With the number of active shooter situations in the rise in the United States many concerned parents have sought out backpack armor as a modern addition to a kid’s school supply list. Backpack armor consists of a standard kid’s backpack to carry notebooks, pens and pencils, and folders, but also with a protective ballistic insert sewn into the front of the pack for use during active shooter situations. While backpack armor seems like a good safety investment, there are several things parents should know about backpack armor:
- Most backpack armor can stop handguns but not the long rifles typically present in active shooter situations. The National Institute of Justice (NIJ) is the governing organization for body armor and other ballistic articles like backpack armor. Most backpack armor is designed to NIJ level IIIA, providing protection from handgun threats like 9mm and .44mag. Long rifles, like a .223 caliber rifle, shoots rifles bullets at a velocity of over 2,300 feet per second, much faster than a handgun. Be aware that backpack armor has certain limitations.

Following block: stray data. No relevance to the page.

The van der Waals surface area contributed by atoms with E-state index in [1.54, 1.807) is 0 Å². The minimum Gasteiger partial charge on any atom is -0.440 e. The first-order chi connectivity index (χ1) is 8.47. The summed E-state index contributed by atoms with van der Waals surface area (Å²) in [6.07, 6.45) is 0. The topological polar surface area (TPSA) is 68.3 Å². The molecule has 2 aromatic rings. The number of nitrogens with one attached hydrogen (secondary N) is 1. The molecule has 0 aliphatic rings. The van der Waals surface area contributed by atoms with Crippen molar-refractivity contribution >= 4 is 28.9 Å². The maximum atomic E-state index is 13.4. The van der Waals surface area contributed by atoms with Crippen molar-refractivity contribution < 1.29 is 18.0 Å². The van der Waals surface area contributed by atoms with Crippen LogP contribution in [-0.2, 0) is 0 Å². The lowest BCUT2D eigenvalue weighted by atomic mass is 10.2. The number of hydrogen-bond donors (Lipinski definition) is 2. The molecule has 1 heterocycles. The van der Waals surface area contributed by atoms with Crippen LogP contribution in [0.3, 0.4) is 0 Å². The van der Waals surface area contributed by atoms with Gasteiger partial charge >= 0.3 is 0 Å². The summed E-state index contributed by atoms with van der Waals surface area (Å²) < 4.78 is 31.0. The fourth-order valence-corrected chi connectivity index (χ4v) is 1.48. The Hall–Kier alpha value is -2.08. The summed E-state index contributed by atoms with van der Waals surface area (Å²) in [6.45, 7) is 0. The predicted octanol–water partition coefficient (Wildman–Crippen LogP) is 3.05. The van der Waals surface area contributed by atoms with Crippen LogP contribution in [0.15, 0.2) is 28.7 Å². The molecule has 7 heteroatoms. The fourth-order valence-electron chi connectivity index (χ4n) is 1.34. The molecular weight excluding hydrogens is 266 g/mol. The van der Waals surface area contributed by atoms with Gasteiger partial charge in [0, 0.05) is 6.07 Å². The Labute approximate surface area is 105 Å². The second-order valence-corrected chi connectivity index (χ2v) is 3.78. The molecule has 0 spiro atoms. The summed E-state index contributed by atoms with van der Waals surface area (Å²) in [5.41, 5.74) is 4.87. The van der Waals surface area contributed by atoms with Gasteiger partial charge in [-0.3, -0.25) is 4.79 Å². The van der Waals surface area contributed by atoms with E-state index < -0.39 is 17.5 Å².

- Backpack armor that could stop rifle rounds, like a .223 caliber rifle, would need a level III rating from the NIJ. While most backpack armor has a soft and flexible IIIA ballistic panel, all level III panels are thick, rigid and stiff panels designed to stop rifle rounds. Backpack armor designed to stop handguns only will not be effective against rifle bullets.
- Most available backpack armor has limited protective coverage. The idea behind backpack armor is ‘something is better than nothing.’ Backpack armor usually can cover a 2-foot by 3-foot area such as the center mass of the body. if you buy backpack armor you should train your kid to hold the backpack armor up against their chest or as a protective barrier to their head. Knowing how to properly use backpack armor can greatly increase its effectiveness.